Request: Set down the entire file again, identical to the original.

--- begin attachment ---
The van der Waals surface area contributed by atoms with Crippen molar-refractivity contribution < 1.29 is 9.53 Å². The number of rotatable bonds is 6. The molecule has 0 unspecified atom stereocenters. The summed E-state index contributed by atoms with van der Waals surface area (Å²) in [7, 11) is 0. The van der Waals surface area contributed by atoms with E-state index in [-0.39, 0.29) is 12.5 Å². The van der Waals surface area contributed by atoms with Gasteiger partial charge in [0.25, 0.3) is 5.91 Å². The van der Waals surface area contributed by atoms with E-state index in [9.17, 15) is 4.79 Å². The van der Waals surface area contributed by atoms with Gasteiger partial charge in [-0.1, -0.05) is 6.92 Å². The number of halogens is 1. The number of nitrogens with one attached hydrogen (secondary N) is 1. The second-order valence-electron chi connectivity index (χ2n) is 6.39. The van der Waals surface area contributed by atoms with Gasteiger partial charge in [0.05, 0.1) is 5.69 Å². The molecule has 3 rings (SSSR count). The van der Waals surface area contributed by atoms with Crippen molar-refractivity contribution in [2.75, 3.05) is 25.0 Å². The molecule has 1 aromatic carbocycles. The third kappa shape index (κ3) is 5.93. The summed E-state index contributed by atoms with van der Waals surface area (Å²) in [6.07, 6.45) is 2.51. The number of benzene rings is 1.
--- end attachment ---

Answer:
The van der Waals surface area contributed by atoms with Crippen molar-refractivity contribution < 1.29 is 9.53 Å². The number of rotatable bonds is 6. The molecule has 0 unspecified atom stereocenters. The summed E-state index contributed by atoms with van der Waals surface area (Å²) in [7, 11) is 0. The van der Waals surface area contributed by atoms with E-state index in [-0.39, 0.29) is 12.5 Å². The van der Waals surface area contributed by atoms with Gasteiger partial charge in [0.25, 0.3) is 5.91 Å². The van der Waals surface area contributed by atoms with E-state index in [9.17, 15) is 4.79 Å². The van der Waals surface area contributed by atoms with Gasteiger partial charge in [-0.1, -0.05) is 6.92 Å². The number of halogens is 1. The number of nitrogens with one attached hydrogen (secondary N) is 1. The second-order valence-electron chi connectivity index (χ2n) is 6.39. The van der Waals surface area contributed by atoms with Gasteiger partial charge in [0.05, 0.1) is 5.69 Å². The molecule has 3 rings (SSSR count). The van der Waals surface area contributed by atoms with Crippen molar-refractivity contribution in [2.75, 3.05) is 25.0 Å². The molecule has 1 aromatic carbocycles. The third kappa shape index (κ3) is 5.93. The summed E-state index contributed by atoms with van der Waals surface area (Å²) in [6.07, 6.45) is 2.51. The number of benzene rings is 1.